The two groups may describe the same phenomenon in different language. What to one group is "incorrect usage" is, to the other group, "idiosyncratic usage", or perhaps simply the usage of a particular (and usually less powerful) subgroup.
People engaged in descriptive and prescriptive efforts often have serious disagreements about how and why language should be studied.
A number of contemporary linguists have the intuition that speech is more important to study than writing. Perhaps this is because speech appears to be a human universal, whereas many cultures without writing have been discovered. The fact that people learn to speak and process oral language easier and earlier than writing also factors in. A number of cognitive scientists argue that the brain has an innate "language module", knowledge of which is thought to come more from studying speech than writing.
Writing is by no means no longer studied, however. New ways to study it continue to be created. For example, at the intersection of corpus linguistics and computational linguistics, computer models are often trained on tens of thousands of examples of written language from, say, the Wall Street Journal. Similar databases of spoken language are simply unavailable.
phonetics, phonology, syntax, semantics, pragmatics, etymology, lexicology, lexicography, theoretical linguistics, historical-comparative linguistics and descriptive linguistics, etymology, computational linguistics, corpus linguistics, semiotics.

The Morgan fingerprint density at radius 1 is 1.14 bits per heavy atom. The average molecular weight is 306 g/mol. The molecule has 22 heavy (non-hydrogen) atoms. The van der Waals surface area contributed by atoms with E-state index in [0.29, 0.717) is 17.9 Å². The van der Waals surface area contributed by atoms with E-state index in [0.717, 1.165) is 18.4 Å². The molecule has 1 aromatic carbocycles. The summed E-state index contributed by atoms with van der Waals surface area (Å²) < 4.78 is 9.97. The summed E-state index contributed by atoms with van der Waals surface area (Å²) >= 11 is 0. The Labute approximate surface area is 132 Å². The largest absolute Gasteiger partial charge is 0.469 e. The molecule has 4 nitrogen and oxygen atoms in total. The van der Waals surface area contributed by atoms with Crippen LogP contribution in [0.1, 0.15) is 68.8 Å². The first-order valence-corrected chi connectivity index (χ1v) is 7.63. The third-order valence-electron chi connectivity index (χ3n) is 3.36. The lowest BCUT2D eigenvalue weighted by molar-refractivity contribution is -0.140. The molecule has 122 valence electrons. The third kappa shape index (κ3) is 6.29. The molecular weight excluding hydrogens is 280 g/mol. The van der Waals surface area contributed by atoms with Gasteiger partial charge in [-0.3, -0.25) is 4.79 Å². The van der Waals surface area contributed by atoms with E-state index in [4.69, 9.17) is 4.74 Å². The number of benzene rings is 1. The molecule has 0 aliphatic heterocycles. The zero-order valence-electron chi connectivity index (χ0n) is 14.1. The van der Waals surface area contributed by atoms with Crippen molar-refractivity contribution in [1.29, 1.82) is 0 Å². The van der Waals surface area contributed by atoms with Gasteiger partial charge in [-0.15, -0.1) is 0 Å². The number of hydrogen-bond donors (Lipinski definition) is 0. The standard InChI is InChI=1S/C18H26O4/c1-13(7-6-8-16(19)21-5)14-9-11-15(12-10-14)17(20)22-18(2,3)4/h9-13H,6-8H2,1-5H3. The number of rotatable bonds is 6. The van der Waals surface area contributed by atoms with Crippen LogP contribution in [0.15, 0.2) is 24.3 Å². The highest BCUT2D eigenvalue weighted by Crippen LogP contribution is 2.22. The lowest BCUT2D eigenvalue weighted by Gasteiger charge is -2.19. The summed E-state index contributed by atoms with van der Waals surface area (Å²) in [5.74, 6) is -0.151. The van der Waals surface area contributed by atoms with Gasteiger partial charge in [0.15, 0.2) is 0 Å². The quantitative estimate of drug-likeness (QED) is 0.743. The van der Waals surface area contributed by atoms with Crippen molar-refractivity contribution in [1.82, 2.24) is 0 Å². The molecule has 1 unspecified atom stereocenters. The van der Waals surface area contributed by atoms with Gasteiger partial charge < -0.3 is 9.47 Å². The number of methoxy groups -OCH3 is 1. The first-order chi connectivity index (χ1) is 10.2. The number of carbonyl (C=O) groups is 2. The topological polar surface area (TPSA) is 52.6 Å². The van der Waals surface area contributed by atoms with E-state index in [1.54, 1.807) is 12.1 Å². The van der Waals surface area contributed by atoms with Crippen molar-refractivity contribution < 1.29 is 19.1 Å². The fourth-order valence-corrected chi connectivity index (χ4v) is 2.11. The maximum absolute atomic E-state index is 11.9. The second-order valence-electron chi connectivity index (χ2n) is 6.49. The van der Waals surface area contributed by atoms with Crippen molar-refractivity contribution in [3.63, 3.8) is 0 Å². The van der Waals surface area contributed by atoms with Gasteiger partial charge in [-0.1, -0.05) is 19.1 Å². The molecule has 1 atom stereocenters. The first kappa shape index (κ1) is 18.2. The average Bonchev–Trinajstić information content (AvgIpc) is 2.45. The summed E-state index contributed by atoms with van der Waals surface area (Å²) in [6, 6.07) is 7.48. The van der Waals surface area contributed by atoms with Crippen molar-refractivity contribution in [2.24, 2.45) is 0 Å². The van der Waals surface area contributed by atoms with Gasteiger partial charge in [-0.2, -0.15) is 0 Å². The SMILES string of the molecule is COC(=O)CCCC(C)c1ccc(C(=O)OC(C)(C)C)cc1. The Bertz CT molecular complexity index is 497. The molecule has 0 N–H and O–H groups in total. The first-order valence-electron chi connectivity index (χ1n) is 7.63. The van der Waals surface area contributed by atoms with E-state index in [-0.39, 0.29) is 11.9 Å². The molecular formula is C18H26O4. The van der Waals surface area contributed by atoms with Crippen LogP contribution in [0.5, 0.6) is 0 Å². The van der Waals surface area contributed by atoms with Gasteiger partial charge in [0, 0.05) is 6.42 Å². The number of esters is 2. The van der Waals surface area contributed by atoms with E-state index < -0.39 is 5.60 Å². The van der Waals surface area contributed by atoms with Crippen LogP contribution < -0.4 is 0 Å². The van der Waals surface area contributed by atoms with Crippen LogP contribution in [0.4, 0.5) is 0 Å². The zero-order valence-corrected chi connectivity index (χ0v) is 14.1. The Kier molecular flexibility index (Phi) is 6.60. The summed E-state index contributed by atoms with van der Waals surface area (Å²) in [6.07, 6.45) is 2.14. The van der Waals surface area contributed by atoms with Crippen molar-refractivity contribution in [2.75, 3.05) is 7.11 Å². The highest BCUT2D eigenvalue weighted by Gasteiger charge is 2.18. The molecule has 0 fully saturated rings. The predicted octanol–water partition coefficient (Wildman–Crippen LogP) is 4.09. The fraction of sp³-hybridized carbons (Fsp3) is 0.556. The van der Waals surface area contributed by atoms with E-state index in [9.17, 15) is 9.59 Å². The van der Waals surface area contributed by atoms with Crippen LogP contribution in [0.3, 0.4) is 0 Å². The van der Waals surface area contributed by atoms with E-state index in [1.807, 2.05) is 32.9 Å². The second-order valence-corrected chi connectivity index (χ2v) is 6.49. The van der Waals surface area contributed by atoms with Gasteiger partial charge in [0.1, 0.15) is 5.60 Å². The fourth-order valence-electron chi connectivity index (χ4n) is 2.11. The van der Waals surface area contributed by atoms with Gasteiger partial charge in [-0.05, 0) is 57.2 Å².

historical linguistics, orthography, writing systems, comparative linguistics[?], cryptanalysis, decipherment, sociolinguistics, psycholinguistics, language acquisition, evolutionary linguistics, anthropological linguistics[?], stratificational linguistics, cognitive science, neurolinguistics, and in computer science there is natural language understanding, speech recognition, speaker recognition[?] (authentication), speech synthesis, and more generally, speech processing
Noam Chomsky's formal model of language, transformational-generative grammar, developed under the influence of his teacher Zellig Harris[?], who was in turn strongly influenced by Leonard Bloomfield, has been the dominant one from the 1960s. Since then Steven Pinker has gone on to clarify and simplify Chomsky's original ideas with much broader significance to the study of language in general.
Other important linguists and schools include Michael Halliday, whose systemic functional grammar is pursued widely in the U.K., Canada, Australia, China, and Japan; Dell Hymes, who developed a pragmatic approach called The Ethnography of Speaking; George Lakoff, Len Talmy[?], and Ronald Langacker[?], who were pioneers in cognitive linguistics; Charles Fillmore[?] and Adele Goldberg, who are associated with construction grammar[?]; and linguists developing several varieties of what they call functional grammar, including Talmy Givon[?] and Robert Van Valin, Jr. Also, Ferdinand de Saussure, founder of structural linguistics.
"Linguistics" and "linguist" may not always be meant to apply as broadly as above. In some contexts, the best definitions may be "what is studied in a typical university's department of linguistics", and "one who is a professor in such a department." Linguistics in this narrow sense usually does not refer to learning to speak foreign languages (except insofar as this helps to craft formal models of language.) It does not include literary analysis. Only sometimes does it include study of things such as metaphor. It probably does not apply to those engaged in such proscriptive efforts as found in Strunk and White's The Elements of Style; "linguists" usually seek to study what people do, not what they should do. One could probably argue for a long while about who is and who is not a "linguist".